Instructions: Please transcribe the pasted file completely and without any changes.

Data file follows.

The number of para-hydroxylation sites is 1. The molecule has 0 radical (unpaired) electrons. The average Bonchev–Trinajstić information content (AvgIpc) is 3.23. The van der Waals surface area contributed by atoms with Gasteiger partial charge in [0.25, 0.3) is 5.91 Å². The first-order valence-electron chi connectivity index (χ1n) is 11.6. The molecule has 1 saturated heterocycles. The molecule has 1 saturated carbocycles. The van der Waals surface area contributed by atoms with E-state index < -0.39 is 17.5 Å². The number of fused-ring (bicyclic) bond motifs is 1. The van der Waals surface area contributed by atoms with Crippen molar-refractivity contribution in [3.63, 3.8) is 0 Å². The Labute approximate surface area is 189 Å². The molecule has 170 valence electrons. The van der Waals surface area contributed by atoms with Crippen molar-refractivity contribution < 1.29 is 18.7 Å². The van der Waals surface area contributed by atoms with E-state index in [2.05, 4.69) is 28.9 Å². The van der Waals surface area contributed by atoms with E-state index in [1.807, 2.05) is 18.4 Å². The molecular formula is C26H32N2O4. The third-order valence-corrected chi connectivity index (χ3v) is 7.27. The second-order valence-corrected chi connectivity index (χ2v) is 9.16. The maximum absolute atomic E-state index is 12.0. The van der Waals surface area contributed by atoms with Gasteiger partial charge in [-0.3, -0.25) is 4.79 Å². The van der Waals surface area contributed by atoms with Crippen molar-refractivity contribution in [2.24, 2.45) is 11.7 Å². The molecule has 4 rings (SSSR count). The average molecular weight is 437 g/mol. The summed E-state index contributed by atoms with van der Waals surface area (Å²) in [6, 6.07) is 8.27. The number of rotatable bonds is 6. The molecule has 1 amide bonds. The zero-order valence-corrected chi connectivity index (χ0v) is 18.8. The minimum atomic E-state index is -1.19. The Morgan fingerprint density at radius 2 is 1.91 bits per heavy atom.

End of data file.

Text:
The number of para-hydroxylation sites is 1. The molecule has 0 radical (unpaired) electrons. The average Bonchev–Trinajstić information content (AvgIpc) is 3.23. The van der Waals surface area contributed by atoms with Gasteiger partial charge in [0.25, 0.3) is 5.91 Å². The first-order valence-electron chi connectivity index (χ1n) is 11.6. The molecule has 1 saturated heterocycles. The molecule has 1 saturated carbocycles. The van der Waals surface area contributed by atoms with E-state index < -0.39 is 17.5 Å². The number of fused-ring (bicyclic) bond motifs is 1. The van der Waals surface area contributed by atoms with Crippen molar-refractivity contribution in [3.63, 3.8) is 0 Å². The Labute approximate surface area is 189 Å². The molecule has 170 valence electrons. The van der Waals surface area contributed by atoms with Crippen molar-refractivity contribution < 1.29 is 18.7 Å². The van der Waals surface area contributed by atoms with E-state index in [2.05, 4.69) is 28.9 Å². The van der Waals surface area contributed by atoms with E-state index in [1.807, 2.05) is 18.4 Å². The molecular formula is C26H32N2O4. The third-order valence-corrected chi connectivity index (χ3v) is 7.27. The second-order valence-corrected chi connectivity index (χ2v) is 9.16. The maximum absolute atomic E-state index is 12.0. The van der Waals surface area contributed by atoms with Gasteiger partial charge in [-0.3, -0.25) is 4.79 Å². The van der Waals surface area contributed by atoms with Crippen molar-refractivity contribution in [2.24, 2.45) is 11.7 Å². The molecule has 4 rings (SSSR count). The average molecular weight is 437 g/mol. The summed E-state index contributed by atoms with van der Waals surface area (Å²) in [6, 6.07) is 8.27. The number of rotatable bonds is 6. The molecule has 1 amide bonds. The zero-order valence-corrected chi connectivity index (χ0v) is 18.8. The minimum atomic E-state index is -1.19. The Morgan fingerprint density at radius 2 is 1.91 bits per heavy atom.